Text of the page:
Pilar Velasco is a Spanish journalist currently working at Cadena SER (Prisa Group), the radio network leader in Spain. Specializing in investigative and data journalism, she has exposed political and economic malpractices in Spain and uncovered high profile international corruption cases. Pilar is the author of two books, one about social change in Spain; and another one about the rise of indignados (Occupy) movement, both of which have been translated into several languages. She is a member of the Strategy Group ‘A Soul of Europe’, a European Union initiative to strengthen and connect communities through different frames of discussion. Pilar also teaches investigative journalism in Madrid and presents at conferences across Europe and Latin America. She is also the Founder and a Board Member of the Spanish Association of Investigative Journalists (2017) with the aim of promoting cross-border investigative journalism and reinforcing freedom of expression.
Could you tell me a bit about what your current work involves and what brings you to yale?
I started investigative journalism nearly fifteen years ago and I am currently working at Cadena SER, the leading radio network in Spain. The Yale World Fellows Program came at the best moment of my career and the best moment in terms of how the world is changing. I’ve been working since 2004, and I thought, well, everything is getting so complex, let´s try to understand why and how the world is changing so deeply, let´s reflect about crucial questions; how people are being impacted by new realities, how society is getting polarized, what kind of conversations we are generating, how are we going to make the internet work for society, how to release quality and useful information, what should be the role of the press as a public service and Forth State. So, it was the best moment in two ways: to understand better the complexity of this moment in history and to rethink and reset. And Yale is the best place for that. I’m a professor too in Spain and I always tell my students that in journalism you need to be learning all the time. We have to train ourselves with new technologies, knowledge and improved skills. Here at Yale there are conversations going on all the time and it is an open place to have discussions that you maybe cannot have in your normal, daily life. Is a good environment to review your work, open your mind to learn new features again, and build new networks. There are so many new things to reflect about as a journalist. It’s a gift to be able to do it.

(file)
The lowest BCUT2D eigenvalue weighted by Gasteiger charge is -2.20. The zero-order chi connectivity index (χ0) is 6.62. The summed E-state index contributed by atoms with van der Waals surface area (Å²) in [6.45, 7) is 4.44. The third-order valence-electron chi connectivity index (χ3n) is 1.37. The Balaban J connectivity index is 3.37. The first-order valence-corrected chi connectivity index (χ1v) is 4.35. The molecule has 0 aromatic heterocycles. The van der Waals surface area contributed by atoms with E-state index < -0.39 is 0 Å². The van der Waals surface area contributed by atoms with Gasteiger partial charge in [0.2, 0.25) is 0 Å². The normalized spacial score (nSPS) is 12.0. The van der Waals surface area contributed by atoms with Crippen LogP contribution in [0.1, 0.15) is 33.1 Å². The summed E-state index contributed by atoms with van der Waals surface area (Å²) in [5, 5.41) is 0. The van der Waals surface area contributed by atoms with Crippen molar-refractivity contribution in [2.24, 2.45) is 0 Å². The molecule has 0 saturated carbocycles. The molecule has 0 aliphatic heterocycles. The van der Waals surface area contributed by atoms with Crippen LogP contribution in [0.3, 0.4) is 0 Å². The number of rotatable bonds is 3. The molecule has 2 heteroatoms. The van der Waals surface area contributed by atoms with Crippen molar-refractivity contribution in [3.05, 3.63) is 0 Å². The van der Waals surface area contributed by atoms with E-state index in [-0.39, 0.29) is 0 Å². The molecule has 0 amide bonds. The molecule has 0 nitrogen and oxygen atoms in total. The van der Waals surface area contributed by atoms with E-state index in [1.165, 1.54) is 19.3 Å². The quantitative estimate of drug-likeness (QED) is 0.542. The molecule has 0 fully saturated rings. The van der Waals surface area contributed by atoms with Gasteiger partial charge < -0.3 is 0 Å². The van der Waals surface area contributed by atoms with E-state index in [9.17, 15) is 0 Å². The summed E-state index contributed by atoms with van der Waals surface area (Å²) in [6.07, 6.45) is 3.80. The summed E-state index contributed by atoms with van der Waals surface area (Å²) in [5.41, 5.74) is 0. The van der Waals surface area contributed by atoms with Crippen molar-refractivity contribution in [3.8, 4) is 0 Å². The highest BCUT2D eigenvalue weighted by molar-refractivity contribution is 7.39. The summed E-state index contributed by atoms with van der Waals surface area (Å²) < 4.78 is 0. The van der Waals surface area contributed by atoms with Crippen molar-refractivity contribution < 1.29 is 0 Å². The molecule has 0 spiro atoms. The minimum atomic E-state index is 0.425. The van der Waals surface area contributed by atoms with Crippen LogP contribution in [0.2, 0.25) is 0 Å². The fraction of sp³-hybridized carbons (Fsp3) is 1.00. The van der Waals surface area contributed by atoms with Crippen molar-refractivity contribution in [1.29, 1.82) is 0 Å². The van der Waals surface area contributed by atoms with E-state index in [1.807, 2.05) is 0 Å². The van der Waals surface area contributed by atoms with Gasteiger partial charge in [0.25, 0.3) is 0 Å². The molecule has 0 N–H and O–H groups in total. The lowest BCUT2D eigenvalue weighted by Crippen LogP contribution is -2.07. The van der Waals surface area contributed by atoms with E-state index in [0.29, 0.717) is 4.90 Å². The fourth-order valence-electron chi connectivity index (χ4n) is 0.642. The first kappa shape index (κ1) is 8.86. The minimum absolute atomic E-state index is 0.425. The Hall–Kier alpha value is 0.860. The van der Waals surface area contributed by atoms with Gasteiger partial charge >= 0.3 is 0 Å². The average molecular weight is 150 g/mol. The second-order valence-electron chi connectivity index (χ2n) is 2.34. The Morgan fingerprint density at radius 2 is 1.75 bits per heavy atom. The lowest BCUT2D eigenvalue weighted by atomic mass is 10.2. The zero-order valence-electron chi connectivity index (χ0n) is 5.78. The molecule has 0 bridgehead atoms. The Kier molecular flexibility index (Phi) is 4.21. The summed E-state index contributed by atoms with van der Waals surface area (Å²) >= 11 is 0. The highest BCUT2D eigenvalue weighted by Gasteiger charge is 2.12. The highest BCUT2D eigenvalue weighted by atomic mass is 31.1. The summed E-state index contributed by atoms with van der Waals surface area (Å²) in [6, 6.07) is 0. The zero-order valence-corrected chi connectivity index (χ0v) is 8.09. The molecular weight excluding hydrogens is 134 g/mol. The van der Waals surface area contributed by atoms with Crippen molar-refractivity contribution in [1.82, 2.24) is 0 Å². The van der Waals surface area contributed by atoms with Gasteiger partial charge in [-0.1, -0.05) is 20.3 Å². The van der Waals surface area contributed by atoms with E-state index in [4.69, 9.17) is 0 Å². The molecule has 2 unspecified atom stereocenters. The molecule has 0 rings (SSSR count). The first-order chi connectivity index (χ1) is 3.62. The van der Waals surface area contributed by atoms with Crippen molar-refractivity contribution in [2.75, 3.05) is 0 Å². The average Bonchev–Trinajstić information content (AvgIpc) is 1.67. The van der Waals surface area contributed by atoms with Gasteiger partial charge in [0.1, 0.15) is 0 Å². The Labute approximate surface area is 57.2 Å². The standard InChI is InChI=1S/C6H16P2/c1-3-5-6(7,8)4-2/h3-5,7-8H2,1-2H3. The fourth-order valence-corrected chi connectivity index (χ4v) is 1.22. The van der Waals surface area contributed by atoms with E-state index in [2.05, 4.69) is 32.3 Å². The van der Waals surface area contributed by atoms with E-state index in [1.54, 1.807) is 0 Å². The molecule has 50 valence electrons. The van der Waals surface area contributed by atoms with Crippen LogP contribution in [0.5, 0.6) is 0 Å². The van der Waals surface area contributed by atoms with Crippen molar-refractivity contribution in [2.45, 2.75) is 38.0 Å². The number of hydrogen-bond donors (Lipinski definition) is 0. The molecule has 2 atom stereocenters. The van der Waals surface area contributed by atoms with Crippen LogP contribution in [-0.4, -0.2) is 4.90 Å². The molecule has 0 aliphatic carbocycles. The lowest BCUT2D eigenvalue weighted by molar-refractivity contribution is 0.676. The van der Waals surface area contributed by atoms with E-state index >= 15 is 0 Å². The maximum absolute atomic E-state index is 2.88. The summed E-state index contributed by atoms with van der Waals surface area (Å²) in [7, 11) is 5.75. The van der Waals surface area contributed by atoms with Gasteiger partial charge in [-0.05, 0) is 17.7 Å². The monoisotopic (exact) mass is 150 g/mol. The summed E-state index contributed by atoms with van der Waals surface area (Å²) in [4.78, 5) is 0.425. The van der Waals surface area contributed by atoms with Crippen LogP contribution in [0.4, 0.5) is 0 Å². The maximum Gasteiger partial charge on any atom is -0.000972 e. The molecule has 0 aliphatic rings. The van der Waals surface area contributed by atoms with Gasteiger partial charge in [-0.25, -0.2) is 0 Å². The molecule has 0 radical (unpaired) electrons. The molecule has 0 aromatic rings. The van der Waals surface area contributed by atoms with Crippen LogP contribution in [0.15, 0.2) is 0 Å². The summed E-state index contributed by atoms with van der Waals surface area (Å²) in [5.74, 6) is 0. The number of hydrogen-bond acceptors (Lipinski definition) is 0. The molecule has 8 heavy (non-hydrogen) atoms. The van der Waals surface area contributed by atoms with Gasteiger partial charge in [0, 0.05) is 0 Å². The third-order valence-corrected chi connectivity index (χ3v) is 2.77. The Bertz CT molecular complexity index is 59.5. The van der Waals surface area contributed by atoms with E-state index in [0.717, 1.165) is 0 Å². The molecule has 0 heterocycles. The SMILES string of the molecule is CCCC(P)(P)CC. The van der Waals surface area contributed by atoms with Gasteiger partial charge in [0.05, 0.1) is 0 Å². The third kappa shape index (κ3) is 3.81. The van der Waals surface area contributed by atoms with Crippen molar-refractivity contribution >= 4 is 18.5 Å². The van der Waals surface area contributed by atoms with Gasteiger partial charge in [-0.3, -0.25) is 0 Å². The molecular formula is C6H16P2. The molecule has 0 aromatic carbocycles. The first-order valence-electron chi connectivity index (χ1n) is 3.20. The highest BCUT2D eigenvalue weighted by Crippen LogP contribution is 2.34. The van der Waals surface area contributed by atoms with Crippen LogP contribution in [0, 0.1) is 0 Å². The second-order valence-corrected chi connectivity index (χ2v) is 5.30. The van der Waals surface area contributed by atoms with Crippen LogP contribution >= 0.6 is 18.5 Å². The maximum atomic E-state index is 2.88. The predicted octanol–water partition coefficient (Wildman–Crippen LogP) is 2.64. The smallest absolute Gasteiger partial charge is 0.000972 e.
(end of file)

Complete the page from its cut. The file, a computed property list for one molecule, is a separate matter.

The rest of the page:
I want to zoom in a bit on your work in journalism. I know you’ve written a lot exposing the unlawful and unethical activities of the powerful. What is your favorite investigative piece you’ve worked on, whether in that realm or some other area?